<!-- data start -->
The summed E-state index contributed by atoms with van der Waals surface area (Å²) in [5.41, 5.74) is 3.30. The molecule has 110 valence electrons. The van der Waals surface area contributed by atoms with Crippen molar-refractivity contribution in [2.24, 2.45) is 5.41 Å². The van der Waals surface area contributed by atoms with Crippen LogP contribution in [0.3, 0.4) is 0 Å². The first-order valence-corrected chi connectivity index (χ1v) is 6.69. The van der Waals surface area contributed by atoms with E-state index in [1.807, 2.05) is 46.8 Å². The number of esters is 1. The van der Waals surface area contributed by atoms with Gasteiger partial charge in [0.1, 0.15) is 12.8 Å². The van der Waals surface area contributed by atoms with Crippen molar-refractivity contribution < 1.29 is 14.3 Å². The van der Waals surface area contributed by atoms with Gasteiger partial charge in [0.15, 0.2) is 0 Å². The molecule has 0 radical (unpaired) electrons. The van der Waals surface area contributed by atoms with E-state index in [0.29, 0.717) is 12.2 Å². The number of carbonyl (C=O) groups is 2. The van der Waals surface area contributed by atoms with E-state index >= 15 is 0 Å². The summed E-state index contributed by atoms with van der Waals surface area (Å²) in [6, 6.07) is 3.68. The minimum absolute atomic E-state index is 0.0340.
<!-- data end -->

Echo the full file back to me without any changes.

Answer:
The summed E-state index contributed by atoms with van der Waals surface area (Å²) in [5.41, 5.74) is 3.30. The molecule has 110 valence electrons. The van der Waals surface area contributed by atoms with Crippen molar-refractivity contribution in [2.24, 2.45) is 5.41 Å². The van der Waals surface area contributed by atoms with Crippen LogP contribution in [0.3, 0.4) is 0 Å². The first-order valence-corrected chi connectivity index (χ1v) is 6.69. The van der Waals surface area contributed by atoms with E-state index in [1.807, 2.05) is 46.8 Å². The number of esters is 1. The van der Waals surface area contributed by atoms with Gasteiger partial charge in [0.1, 0.15) is 12.8 Å². The van der Waals surface area contributed by atoms with Crippen molar-refractivity contribution < 1.29 is 14.3 Å². The van der Waals surface area contributed by atoms with Gasteiger partial charge in [0.15, 0.2) is 0 Å². The molecule has 0 radical (unpaired) electrons. The van der Waals surface area contributed by atoms with E-state index in [0.29, 0.717) is 12.2 Å². The number of carbonyl (C=O) groups is 2. The van der Waals surface area contributed by atoms with E-state index >= 15 is 0 Å². The summed E-state index contributed by atoms with van der Waals surface area (Å²) in [6, 6.07) is 3.68. The minimum absolute atomic E-state index is 0.0340.